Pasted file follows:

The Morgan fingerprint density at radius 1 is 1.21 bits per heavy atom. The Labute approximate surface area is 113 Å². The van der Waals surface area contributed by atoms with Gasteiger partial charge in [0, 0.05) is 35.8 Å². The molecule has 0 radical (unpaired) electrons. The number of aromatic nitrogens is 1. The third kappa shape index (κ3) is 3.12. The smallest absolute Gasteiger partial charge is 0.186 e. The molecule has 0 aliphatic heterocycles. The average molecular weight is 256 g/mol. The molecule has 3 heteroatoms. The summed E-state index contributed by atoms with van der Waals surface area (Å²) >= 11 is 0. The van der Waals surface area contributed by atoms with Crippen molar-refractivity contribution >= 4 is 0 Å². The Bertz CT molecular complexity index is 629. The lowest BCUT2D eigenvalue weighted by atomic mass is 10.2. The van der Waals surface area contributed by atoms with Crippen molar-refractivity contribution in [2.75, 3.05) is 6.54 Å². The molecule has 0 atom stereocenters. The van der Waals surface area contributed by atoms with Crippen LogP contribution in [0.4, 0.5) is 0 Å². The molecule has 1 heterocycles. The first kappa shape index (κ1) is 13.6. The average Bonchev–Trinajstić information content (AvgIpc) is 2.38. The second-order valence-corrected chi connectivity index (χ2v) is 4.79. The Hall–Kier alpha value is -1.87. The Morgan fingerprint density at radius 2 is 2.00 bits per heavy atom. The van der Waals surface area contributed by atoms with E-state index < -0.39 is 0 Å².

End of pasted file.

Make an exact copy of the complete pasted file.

The Morgan fingerprint density at radius 1 is 1.21 bits per heavy atom. The Labute approximate surface area is 113 Å². The van der Waals surface area contributed by atoms with Gasteiger partial charge in [0, 0.05) is 35.8 Å². The molecule has 0 radical (unpaired) electrons. The number of aromatic nitrogens is 1. The third kappa shape index (κ3) is 3.12. The smallest absolute Gasteiger partial charge is 0.186 e. The molecule has 0 aliphatic heterocycles. The average molecular weight is 256 g/mol. The molecule has 3 heteroatoms. The summed E-state index contributed by atoms with van der Waals surface area (Å²) >= 11 is 0. The van der Waals surface area contributed by atoms with Crippen molar-refractivity contribution >= 4 is 0 Å². The Bertz CT molecular complexity index is 629. The lowest BCUT2D eigenvalue weighted by atomic mass is 10.2. The van der Waals surface area contributed by atoms with Crippen molar-refractivity contribution in [2.75, 3.05) is 6.54 Å². The molecule has 0 atom stereocenters. The van der Waals surface area contributed by atoms with Crippen LogP contribution in [0.4, 0.5) is 0 Å². The molecule has 1 heterocycles. The first kappa shape index (κ1) is 13.6. The average Bonchev–Trinajstić information content (AvgIpc) is 2.38. The second-order valence-corrected chi connectivity index (χ2v) is 4.79. The Hall–Kier alpha value is -1.87. The Morgan fingerprint density at radius 2 is 2.00 bits per heavy atom. The van der Waals surface area contributed by atoms with E-state index < -0.39 is 0 Å².